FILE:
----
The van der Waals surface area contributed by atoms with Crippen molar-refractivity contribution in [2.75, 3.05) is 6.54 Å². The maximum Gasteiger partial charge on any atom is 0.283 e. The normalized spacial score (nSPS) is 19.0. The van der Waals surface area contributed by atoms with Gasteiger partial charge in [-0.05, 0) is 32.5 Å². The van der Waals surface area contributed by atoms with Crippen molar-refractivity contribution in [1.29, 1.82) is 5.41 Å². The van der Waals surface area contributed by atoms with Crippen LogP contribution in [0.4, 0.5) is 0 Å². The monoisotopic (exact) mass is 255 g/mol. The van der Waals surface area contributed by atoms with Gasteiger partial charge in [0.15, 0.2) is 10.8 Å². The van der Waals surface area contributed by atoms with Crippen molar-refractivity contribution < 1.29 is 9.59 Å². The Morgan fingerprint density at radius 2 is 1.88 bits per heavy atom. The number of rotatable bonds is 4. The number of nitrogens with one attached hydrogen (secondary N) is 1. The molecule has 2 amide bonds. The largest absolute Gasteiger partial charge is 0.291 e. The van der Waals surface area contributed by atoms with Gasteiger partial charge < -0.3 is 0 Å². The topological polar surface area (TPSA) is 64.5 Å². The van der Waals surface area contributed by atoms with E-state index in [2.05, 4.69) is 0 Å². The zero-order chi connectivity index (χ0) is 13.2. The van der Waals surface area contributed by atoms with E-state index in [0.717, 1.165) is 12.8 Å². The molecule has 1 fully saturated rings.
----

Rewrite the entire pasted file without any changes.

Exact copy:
The van der Waals surface area contributed by atoms with Crippen molar-refractivity contribution in [2.75, 3.05) is 6.54 Å². The maximum Gasteiger partial charge on any atom is 0.283 e. The normalized spacial score (nSPS) is 19.0. The van der Waals surface area contributed by atoms with Gasteiger partial charge in [-0.05, 0) is 32.5 Å². The van der Waals surface area contributed by atoms with Crippen molar-refractivity contribution in [1.29, 1.82) is 5.41 Å². The van der Waals surface area contributed by atoms with Crippen LogP contribution in [0.4, 0.5) is 0 Å². The monoisotopic (exact) mass is 255 g/mol. The van der Waals surface area contributed by atoms with Gasteiger partial charge in [0.15, 0.2) is 10.8 Å². The van der Waals surface area contributed by atoms with Crippen molar-refractivity contribution < 1.29 is 9.59 Å². The Morgan fingerprint density at radius 2 is 1.88 bits per heavy atom. The number of rotatable bonds is 4. The number of nitrogens with one attached hydrogen (secondary N) is 1. The molecule has 2 amide bonds. The largest absolute Gasteiger partial charge is 0.291 e. The van der Waals surface area contributed by atoms with Gasteiger partial charge < -0.3 is 0 Å². The topological polar surface area (TPSA) is 64.5 Å². The van der Waals surface area contributed by atoms with E-state index in [2.05, 4.69) is 0 Å². The zero-order chi connectivity index (χ0) is 13.2. The van der Waals surface area contributed by atoms with E-state index in [0.717, 1.165) is 12.8 Å². The molecule has 1 fully saturated rings.